property of the controller is`false`

, the block holds its**mv**output at the most recent successful solution. Otherwise, it uses the suboptimal solution found during the last solver iteration.**qp.status**=`-1`

— The QP solver detects an infeasible QP problem. See Monitoring Optimization Status to Detect Controller Failures for an example where a large, sustained disturbance drives the output variable outside its specified bounds. In this case, the block holds its**mv**output at the most recent successful solution.**qp.status**=`-2`

— The QP solver has encountered numerical difficulties in solving a severely ill-conditioned QP problem. In this case, the block holds its**mv**output at the most recent successful solution.

In a real-time application, you can use **qp.status** to set an alarm or take other special action.

To enable this port, select the **Optimization status** parameter.

`est.state`

— Estimated controller statesvector

Estimated controller states at each control instant, output as a vector signal. The estimated states include the plant, disturbance, and noise model states.

To enable this port, select the **Estimated controller states**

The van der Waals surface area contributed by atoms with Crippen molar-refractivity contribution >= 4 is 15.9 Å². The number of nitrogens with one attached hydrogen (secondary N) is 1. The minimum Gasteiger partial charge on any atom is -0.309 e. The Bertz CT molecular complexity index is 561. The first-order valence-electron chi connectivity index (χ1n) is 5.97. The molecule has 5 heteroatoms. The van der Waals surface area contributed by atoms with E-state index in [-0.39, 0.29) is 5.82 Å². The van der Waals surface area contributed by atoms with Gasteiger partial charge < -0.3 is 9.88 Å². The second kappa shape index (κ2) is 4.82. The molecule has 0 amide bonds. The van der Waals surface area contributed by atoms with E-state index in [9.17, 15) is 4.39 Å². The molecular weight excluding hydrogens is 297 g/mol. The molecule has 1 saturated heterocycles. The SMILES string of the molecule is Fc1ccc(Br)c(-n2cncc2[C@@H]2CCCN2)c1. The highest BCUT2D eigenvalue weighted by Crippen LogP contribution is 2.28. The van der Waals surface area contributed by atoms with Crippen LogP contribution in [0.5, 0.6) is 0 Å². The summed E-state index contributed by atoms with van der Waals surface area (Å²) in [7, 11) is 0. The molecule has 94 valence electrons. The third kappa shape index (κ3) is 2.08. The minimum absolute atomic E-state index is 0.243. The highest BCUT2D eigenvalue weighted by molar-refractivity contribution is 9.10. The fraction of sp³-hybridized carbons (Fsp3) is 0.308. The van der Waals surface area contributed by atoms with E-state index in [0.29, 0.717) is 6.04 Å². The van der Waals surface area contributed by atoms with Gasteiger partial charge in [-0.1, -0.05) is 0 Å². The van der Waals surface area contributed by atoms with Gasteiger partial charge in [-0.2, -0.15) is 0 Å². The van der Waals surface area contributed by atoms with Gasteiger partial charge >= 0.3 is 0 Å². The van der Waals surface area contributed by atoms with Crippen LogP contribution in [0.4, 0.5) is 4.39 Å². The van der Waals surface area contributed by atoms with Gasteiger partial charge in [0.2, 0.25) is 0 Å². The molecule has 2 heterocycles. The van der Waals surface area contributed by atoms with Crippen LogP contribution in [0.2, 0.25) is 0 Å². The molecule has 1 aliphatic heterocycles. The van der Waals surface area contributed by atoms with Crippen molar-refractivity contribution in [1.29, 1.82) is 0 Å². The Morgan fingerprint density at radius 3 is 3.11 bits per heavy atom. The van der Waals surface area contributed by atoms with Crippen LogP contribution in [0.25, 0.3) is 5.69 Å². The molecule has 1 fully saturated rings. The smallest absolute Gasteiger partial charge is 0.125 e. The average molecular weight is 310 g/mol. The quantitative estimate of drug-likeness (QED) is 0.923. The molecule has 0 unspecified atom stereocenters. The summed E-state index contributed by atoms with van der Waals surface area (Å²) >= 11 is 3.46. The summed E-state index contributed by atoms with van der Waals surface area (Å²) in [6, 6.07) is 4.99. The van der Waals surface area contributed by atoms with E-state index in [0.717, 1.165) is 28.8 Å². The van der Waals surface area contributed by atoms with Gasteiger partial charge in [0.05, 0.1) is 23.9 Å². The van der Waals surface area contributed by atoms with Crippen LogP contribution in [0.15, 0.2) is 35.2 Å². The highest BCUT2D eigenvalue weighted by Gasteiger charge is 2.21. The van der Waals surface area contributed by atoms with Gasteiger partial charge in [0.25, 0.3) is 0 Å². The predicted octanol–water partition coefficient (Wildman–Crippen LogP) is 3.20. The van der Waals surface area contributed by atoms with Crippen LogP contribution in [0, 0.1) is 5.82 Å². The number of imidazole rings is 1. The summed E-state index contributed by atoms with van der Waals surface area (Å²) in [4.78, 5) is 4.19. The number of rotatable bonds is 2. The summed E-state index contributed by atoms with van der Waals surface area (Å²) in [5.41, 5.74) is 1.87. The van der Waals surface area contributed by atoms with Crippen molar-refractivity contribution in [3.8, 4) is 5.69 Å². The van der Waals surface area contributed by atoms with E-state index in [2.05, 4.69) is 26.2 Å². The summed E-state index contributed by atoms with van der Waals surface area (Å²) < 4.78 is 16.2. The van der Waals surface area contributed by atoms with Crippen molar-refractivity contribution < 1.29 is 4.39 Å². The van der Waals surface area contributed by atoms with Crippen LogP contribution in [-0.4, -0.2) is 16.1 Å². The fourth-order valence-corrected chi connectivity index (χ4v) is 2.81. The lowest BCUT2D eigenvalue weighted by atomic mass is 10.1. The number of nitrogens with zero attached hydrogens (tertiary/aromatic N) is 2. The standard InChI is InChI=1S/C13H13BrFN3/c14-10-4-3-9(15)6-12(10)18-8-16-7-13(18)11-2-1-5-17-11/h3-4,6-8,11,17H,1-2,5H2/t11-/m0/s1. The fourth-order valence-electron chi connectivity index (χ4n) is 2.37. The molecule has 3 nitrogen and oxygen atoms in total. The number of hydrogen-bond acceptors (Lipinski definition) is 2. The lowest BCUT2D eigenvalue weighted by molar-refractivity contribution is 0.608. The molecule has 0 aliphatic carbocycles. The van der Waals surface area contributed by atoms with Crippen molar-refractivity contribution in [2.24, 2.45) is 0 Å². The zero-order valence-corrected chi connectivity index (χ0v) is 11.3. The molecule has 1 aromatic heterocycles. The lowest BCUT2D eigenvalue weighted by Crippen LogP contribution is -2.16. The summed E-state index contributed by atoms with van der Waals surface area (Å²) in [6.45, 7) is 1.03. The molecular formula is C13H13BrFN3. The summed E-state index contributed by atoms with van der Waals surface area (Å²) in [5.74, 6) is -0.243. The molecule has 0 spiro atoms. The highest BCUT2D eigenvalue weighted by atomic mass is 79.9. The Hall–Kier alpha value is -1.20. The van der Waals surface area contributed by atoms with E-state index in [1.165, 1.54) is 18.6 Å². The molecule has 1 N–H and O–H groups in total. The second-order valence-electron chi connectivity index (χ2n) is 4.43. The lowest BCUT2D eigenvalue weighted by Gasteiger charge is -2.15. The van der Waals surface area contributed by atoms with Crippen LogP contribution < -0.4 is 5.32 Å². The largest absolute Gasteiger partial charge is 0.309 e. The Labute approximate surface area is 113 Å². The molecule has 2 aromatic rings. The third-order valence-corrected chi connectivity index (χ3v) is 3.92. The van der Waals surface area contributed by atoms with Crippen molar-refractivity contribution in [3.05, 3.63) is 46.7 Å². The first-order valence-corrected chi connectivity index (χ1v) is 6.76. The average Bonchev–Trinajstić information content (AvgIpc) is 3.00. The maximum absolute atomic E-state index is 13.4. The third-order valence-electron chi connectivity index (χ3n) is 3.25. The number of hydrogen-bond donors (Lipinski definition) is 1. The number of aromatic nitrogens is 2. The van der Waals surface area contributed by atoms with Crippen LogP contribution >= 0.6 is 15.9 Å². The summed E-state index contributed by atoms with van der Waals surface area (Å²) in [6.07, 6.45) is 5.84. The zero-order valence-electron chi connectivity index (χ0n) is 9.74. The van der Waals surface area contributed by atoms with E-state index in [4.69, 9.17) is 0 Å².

parameter.

`mv.seq`

— Optimal manipulated variable sequencematrix

Optimal manipulated variable sequence, returned as a matrix signal with *p*+1 rows and *N _{mv}* columns, where

The first *p* rows of **mv.seq** contain the
calculated optimal manipulated variable values from current time *k* to
time *k*+*p*-1. The first row of
**mv.seq** contains the current manipulated variable values (output
**mv**). Since the controller does not calculate optimal control
moves at time *k*+*p*, the final two rows of **mv.seq** are
identical.

To enable this port, select the **Optimal control sequence** parameter.

`x.seq`

— Optimal prediction model state sequencematrix

Optimal prediction model state sequence, returned as a matrix signal with *p*+1 rows and *N _{x}* columns, where

The first *p* rows of **x.seq** contain the
calculated optimal state values from current time *k* to time